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Congress Probing Failure of Enron

Energy: Committees will hold hearings as the once-mighty firm tries to avoid bankruptcy.

November 30, 2001|CHRIS KRAUL and NANCY RIVERA BROOKS and THOMAS S. MULLIGAN | TIMES STAFF WRITERS

HOUSTON — Congressional panels launched investigations Thursday into the virtual collapse of Enron Corp., even as the beleaguered energy trading giant fought to avoid filing for bankruptcy protection.

A bankruptcy filing by Enron, which could come as early as today, would produce a list of creditors reading like a who's who of banking and energy. It could become one of the most contentious and tumultuous bankruptcy meltdowns in history, sending ripples across the economy.

Other energy companies rushed to assure shareholders that their Enron debts would not hurt earnings. Among the major creditors would be the company's Houston rival Dynegy Inc., which Wednesday pulled the plug on its proposed $9-billion purchase of Enron. Moody's Investors Service on Thursday put Dynegy's debt under review for possible downgrade because of its potential exposure to lawsuits from the aborted merger.

The Enron debacle will be the focus of House and Senate committee hearings.

"Enron went from the No. 7 company on the Fortune 500 to a penny stock in a stunning three weeks because it apparently lied on its financial statements," said Rep. John D. Dingell (D-Mich.), ranking minority member of the House Energy Committee, which may hold hearings as early as next month.

How, Dingell asked, could Enron's problems have escaped the notice of regulators, accountants, company directors and Wall Street analysts and institutional investors?

"This problem is not limited to Enron," he said. "There are likely other ticking time bombs out there with smoke-and-mirror earnings."

The Senate Energy Committee will hold hearings on energy trading in January, a spokesman said.

Analysts said the chief blame lies with Enron and those paid to examine its books.

"[No] amount of financial statement analysis, number crunching or tire kicking could have predicted this debacle," bond analyst Carol Levenson said, arguing that investors were kept in the dark about side deals under which an Enron downgrade would trigger immediate payment of $3.9 billion of debt.

"Presumably, the rating agency analysts were privy to all the nonpublic information about these arrangements, which makes their judgment all the more questionable," said Levenson, an analyst for Gimme Credit, a New York bond-research firm.

A day after leaving Enron at the altar, Dynegy Chief Executive Chuck Watson expressed regret for the turn of events but said Enron's debts and rapidly deteriorating business were too much to bear.

At a news conference Thursday, Watson said it was "unfortunate for Enron employees, for the city of Houston and to some extent for the industry" that the merger attempt failed because of "events that were beyond our control.'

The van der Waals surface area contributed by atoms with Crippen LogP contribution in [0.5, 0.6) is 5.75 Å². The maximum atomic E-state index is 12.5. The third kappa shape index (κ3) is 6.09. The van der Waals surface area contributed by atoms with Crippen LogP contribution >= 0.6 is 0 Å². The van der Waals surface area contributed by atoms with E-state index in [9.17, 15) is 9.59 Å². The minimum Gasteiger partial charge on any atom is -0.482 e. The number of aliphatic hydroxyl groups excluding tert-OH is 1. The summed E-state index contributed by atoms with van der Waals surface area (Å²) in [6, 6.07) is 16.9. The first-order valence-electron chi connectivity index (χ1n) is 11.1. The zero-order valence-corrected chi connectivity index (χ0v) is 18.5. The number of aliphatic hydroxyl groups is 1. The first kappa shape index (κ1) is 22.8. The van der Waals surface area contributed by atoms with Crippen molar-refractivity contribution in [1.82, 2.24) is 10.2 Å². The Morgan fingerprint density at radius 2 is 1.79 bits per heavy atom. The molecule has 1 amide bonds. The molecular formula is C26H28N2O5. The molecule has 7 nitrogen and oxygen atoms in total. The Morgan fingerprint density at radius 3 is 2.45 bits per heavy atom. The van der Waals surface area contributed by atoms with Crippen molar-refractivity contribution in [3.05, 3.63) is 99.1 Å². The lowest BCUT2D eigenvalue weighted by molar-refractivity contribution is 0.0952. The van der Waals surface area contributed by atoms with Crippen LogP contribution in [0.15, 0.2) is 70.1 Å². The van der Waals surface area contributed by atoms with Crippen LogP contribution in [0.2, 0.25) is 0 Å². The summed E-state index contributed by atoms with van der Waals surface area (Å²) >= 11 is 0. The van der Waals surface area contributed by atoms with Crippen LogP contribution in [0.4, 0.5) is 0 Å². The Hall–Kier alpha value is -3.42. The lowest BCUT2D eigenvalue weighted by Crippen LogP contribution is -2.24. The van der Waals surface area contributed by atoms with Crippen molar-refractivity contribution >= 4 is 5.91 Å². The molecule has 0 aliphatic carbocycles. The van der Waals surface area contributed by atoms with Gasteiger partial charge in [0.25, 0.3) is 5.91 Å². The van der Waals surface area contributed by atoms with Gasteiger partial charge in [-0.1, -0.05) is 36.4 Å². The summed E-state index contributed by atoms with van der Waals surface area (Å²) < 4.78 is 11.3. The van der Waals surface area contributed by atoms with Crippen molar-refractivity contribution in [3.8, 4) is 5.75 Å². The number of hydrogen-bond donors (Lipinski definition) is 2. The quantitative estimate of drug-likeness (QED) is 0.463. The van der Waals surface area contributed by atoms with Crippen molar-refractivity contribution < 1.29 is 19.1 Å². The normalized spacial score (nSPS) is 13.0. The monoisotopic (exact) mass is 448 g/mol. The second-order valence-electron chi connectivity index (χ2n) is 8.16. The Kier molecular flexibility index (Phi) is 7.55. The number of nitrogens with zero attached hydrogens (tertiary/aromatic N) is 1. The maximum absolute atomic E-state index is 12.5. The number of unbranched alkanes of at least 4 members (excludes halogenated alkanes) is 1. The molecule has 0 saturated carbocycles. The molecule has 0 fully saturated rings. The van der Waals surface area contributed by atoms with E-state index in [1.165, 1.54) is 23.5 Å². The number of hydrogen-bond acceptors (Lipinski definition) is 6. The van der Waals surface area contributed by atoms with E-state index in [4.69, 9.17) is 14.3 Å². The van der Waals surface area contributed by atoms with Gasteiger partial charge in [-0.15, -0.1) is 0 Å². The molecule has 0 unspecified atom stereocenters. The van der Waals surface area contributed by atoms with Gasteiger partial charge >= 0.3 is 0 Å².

Among the things that scuttled the merger, he said, was Enron's unexpected cash crunch after a downgrade of its credit rating earlier this month forced the accelerated payment of $600 million in Enron debt.

"Dynegy believed we could make the merger work," Watson said. "Up to the last hour, Dynegy tried to find a short-term liquidity solution and a long-term liability solution" for Enron's problems but ultimately failed.

The liability issue was a reference to class-action lawsuits against Enron executives and fiduciary representatives filed on behalf of shareholders--including about 20,000 Enron retirees and employees--who are holding nearly worthless Enron shares.

The company's spiral into penny-stock status continued Thursday, its shares plunging 25 cents, or 41%, to close at 36 cents on the New York Stock Exchange.

Enron's stock traded at nearly $85 a share late last year and sold for about $33 a share in mid-October before the first of a series of financial disclosures that killed investor confidence and caused an all-but-fatal cash crunch.

The company's slide toward ruin began Oct. 16, when it announced a surprise third-quarter loss and restated its worth because of failed investments in water and telecommunications and losses from the termination of controversial off-balance-sheet partnerships. Analysts said such partnerships apparently enabled Enron to pull debt off its balance sheet and artificially inflate its reported profit.

A Securities and Exchange Commission investigation into the partnerships and a downward revision of four years of earnings because of losses sent investors and energy traders fleeing. Enron, starved for cash, sought rescue through the takeover by Dynegy, a company a quarter its size.

Enron struggled to continue in business Thursday even as it was shunned by former trading partners. Officials of the New York Mercantile Exchange warned traders not to accept any orders from Enron, according to Platts, a private energy news service.

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